New York: Oxford University Press (1994)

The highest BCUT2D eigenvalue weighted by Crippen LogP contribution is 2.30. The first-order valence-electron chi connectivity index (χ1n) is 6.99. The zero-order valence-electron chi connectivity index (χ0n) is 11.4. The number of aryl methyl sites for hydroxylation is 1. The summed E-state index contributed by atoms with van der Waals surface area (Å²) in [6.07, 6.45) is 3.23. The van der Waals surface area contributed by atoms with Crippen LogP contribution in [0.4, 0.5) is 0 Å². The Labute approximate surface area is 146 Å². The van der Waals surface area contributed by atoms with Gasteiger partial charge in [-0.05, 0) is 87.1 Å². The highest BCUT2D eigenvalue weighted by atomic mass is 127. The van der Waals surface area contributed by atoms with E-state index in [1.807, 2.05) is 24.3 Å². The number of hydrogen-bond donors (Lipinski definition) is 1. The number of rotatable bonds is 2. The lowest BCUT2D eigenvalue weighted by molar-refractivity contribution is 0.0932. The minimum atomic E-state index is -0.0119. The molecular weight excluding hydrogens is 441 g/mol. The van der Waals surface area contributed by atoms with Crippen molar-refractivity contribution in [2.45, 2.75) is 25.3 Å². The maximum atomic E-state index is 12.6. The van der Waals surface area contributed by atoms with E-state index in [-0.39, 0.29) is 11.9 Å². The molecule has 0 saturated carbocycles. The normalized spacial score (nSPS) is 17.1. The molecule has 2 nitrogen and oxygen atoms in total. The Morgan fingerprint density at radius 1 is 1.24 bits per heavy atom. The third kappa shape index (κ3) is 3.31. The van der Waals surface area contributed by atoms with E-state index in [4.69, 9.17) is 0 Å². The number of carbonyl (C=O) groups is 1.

What is it for there to be a God, and what reason is there for supposing him to conform to the claims of Christian doctrine? In this pivotal volume of his tetralogy, Richard Swinburne builds a rigorous metaphysical system for describing the world, and applies this to assessing the worth of the Christian tenets of the Trinity and the Incarnation. Part I is dedicated to analyzing the categories needed to address accounts of the divine nature--substance, cause, time, and necessity. Part II begins by setting out, in terms of these categories, the fundamental doctrine of Western religions--that there is a God. After pointing out some of the different ways in which this doctrine can be developed, Swinburne spells out the simplest possible account of divine nature. He then goes on to clarify the implications of this account for the specifically Christian doctrines of the Trinity (that God is "three persons in one substance") and of the Incarnation (that God became incarnate in Jesus Christ). Swinburne finds that there are good reasons to believe the Christian additions to the core Western idea of God. The Christian God builds upon Swinburne's acclaimed previous work to form a self-contained text which will no doubt become a classic in the philosophy of religion.